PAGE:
Today I'm focusing on three resume mistakes that are easily avoided - and all too common.
Resume Mistake 1: Too much capitalization
I often see this problem on technical resumes, where every noun from Customer to Technology is capitalized. Save capitals for proper names, official names and titles, like ABC Company versus "the company" or Southwest Regional Manager versus "the manager."
Professional resume writers know that, if you capitalize every noun, pretty soon capitalization loses its power and also becomes very difficult to read. For example, consider how capitalizing every noun detracts from this sentence: "Directed Finance Functions for several Companies, including Cash Flow Management, by working closely with each Company's CFO or SVP of Finance." Moreover, you quickly lose track of which words you have capitalized, leading to inconsistency from one job description to the next.
Resume Mistake 2: Too many acronyms
You may have used an acronym for years (for example, HIPAA or APICS or VMS); but never known or forgotten what the initials stand for. You may have exchanged them inside your company for years, but never wondered if anyone outside your company uses the same acronyms in the same way. You may think that the National Organization of Antelope Habitats is abbreviated NOAH, but it is actually NOOAH.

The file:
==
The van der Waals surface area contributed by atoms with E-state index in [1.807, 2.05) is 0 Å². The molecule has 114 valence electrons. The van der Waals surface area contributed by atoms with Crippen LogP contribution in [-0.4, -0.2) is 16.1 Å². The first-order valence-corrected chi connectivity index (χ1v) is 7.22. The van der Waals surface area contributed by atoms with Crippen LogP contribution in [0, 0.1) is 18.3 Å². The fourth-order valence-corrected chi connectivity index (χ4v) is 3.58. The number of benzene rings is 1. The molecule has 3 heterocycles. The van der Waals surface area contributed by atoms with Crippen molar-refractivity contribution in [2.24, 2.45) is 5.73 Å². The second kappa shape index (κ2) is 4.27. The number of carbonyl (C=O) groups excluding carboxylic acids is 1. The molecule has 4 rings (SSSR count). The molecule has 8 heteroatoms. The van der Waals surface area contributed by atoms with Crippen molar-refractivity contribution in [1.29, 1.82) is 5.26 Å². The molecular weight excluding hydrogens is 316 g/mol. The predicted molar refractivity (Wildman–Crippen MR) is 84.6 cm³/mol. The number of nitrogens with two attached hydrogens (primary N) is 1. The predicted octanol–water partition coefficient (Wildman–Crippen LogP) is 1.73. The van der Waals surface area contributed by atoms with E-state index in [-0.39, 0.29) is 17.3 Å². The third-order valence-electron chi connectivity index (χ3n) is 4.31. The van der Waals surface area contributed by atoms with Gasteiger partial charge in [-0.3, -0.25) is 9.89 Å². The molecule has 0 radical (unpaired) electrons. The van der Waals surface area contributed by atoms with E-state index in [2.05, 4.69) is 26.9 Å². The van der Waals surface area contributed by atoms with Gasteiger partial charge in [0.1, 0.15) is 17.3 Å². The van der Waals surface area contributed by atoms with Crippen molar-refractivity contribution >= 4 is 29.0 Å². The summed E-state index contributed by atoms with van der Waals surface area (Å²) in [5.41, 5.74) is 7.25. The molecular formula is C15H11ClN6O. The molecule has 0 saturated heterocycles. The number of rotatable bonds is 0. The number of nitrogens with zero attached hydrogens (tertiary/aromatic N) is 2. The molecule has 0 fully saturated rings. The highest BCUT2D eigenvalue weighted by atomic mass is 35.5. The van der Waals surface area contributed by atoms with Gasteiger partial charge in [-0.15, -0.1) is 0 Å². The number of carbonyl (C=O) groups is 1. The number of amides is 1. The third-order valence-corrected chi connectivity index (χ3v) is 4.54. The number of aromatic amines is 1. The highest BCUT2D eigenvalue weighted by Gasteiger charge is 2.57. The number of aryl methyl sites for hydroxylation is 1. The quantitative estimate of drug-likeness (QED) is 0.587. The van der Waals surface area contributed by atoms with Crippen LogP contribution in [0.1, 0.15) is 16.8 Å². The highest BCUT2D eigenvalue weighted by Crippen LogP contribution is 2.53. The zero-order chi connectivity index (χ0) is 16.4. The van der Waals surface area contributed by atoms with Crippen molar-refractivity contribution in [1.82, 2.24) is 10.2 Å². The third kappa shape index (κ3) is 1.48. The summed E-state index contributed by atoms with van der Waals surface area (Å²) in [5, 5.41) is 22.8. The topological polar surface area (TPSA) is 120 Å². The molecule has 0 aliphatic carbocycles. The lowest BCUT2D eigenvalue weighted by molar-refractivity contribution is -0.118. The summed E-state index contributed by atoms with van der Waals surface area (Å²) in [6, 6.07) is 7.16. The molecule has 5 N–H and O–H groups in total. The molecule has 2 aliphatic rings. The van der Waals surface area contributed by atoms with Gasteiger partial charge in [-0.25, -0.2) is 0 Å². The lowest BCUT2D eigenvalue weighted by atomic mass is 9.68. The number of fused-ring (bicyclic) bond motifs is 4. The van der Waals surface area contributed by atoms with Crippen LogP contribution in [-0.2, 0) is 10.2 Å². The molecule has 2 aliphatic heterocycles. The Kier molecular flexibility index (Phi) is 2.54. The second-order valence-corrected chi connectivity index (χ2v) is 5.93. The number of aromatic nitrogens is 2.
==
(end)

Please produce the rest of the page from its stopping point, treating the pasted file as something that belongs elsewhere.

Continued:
When it comes to acronyms - in fact, when it comes to the entire resume - professional resume writers question everything and ask you to question everything. We always research and we never assume.
Resume Mistake 3. Depending too much on the computer
Whether you are depending on the computer for formatting, spell-checking or grammar-checking - take charge.
Professional resume writers know that computers get confused. You may have told the computer that every main heading should be bold, centered, in 10 point Ariel font; but then you will find one heading in 10.5 font or without bolding or with no centering. You may have run the spell-checker a dozen times, but the computer will still okay 'revue' when you meant 'revenue.' As for online grammar-checkers, any professional resume writer will tell you that they are worthless. Proof, re-proof and proof again manually and ask at least one other person to proof your resume for you.